The Design Studio courses build on these skills. Design projects across the two years of the M. Architecture are grounded in research-driven design inquiry and the testing and refining of an urban proposition through the development of an architectural project. Projects expose students to a variety of urban conditions and real-world urban problems at a range of scales. This includes sites in the CBD, waterfronts, transport corridors and campuses and programs such civic, cultural education and transport functions. The final year Graduation Studio brings all prior learning together and emphasises research, analysis, the precise framing of an ambitious architectural proposal and the detailed realisation of an architectural work within a complex urban setting.
Cities, and the lives of those who live in them, are rapidly changing. With cities growing around the world by over one million people per week, density, business, technology, infrastructure and commerce offer fantastic opportunities, and also, considerable challenges.
Much city growth across the world is largely unplanned, and for the hundreds of millions of people living in poor-quality settlements, and for those marginalised or ignored in society, or for those forced to flee persecution, cities are places of unfairness, inequality and often isolation.
Given this, the Social Agency Stream explores the central question, ‘what does it take to engage meaningfully in the city?’ For many, architecture, and the role of architects, has been limited, and in some ways side-lined from big urban urban challenges, which in addition to the above include: climate change and its current and future impacts on vulnerable people; societal inequality; and mitigating risks (such as violence and the threat of disaster) and the building of resilience, from neighbourhood to city level.
The Social Agency Stream places as much emphasis on the process of engagement as much as the end-product. Process here means working with a wide range of people in a collaborative approach that results, when successful, in designs that are co-owned by those who took part in the process.
The Social Agency Stream offers a range of core and optional courses, including urban renewal, design diversity and politics, as well as construction, environment and building services.
The Social Agency Design Studio draws on, uses and critiques tools and techniques from several disciplines, which in addition to design includes development, anthropology, humanitarian aid, social science and economics. The outcome therefore is to equip students with the ability to explore and question what lies under the surface of design processes, and to develop a language and a practical skill-set that complements ‘traditional’ design practices.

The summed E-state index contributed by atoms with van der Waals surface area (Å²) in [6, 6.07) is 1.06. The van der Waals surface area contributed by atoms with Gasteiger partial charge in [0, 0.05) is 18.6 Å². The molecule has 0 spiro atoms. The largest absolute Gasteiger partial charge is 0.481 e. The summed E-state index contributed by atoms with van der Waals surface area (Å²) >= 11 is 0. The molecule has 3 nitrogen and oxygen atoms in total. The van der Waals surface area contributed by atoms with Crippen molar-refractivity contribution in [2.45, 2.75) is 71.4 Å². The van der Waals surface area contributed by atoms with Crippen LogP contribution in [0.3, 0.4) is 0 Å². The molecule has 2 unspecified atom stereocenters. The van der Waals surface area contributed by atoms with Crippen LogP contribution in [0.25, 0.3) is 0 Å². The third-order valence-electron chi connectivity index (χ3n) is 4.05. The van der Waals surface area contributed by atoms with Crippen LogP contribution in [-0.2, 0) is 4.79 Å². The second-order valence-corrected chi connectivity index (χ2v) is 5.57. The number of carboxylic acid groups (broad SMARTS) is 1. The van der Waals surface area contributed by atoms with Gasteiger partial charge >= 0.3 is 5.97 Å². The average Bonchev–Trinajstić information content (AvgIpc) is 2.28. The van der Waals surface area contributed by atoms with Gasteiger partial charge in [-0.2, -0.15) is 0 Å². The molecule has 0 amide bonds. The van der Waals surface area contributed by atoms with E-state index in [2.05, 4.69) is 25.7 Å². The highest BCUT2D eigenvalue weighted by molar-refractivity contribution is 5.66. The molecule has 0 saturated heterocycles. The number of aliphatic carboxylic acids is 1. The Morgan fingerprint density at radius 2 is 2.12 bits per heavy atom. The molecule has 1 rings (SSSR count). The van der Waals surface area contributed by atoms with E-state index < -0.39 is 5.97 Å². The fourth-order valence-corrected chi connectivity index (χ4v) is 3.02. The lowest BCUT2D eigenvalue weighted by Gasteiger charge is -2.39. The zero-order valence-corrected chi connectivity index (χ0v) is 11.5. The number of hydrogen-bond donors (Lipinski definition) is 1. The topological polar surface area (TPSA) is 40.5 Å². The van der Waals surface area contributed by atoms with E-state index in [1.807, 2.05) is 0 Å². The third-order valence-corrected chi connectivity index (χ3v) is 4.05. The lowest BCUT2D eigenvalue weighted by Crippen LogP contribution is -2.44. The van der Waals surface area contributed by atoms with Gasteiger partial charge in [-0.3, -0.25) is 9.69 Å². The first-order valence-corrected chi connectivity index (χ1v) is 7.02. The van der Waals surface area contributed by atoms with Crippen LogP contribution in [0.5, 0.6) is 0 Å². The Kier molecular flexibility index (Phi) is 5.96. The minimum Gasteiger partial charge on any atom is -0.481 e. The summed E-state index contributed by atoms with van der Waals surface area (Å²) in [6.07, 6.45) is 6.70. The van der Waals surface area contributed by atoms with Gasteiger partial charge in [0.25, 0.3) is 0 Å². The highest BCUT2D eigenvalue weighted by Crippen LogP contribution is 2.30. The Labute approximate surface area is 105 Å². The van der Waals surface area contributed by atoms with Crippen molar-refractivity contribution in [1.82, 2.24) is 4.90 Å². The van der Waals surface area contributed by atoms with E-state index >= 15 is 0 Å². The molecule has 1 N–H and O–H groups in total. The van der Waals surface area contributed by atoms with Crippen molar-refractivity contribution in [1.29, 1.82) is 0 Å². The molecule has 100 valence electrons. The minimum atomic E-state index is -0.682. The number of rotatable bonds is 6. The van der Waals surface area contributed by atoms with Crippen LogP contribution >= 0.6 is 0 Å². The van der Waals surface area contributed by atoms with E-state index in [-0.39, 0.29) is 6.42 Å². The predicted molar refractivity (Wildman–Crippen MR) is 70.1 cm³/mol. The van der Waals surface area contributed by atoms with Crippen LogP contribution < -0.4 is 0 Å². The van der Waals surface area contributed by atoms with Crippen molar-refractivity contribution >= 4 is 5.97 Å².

Learn from the best
We are the only faculty in Australia with a Pritzker Prize winner (regarded as the Nobel Prize in architecture) Professor Glenn Murcutt, UNSW alumnus, on our teaching staff. The academic staff are active researchers, scholars and practitioners who have strong knowledge across all aspects of architecture – design, technical skills, digital computation and history.
The program is designed to encourage you to identify your strength and interest through the directions of streams and a large of number of core and elective courses. Differently put, the M Arch degree at UNSW allows you to tailor your degree according to your own career and professional aspiration.
You are encouraged to actively integrate theory, technology and elective course studies into design studio projects, which will advance your disciplinary depth and understanding of the complexity in architecture and the broader disciplines within the built environment field.
Benefit from world class alumni connections
As a graduate of UNSW Architecture, you will join our highly acclaimed global community of alumni, including Australia’s only Pritzker Prize laureate Professor Glenn Murcutt, the Aga Khan Award for Architecture winner Jimmy Lim, AIA Gold Medallists Keith Cottier, Professors Richard Johnson and Ken Maher, as well as the new generation of award winning architects Anthony Chenchow, Stephanie Little, Felicity Stewart and Matthias Hollenstein.
Graduation Project:The anti-gentrification of Redfern. Benjamin Chan, student.
Once you attain your Master of Architecture degree you will have professional recognition from the NSW Architects Registration Board and Architects Accreditation Council of Australia (AACA). You will be eligible, after a recognised period working in a professional setting, to undertake the Professional Practice exam to become a registered Architect.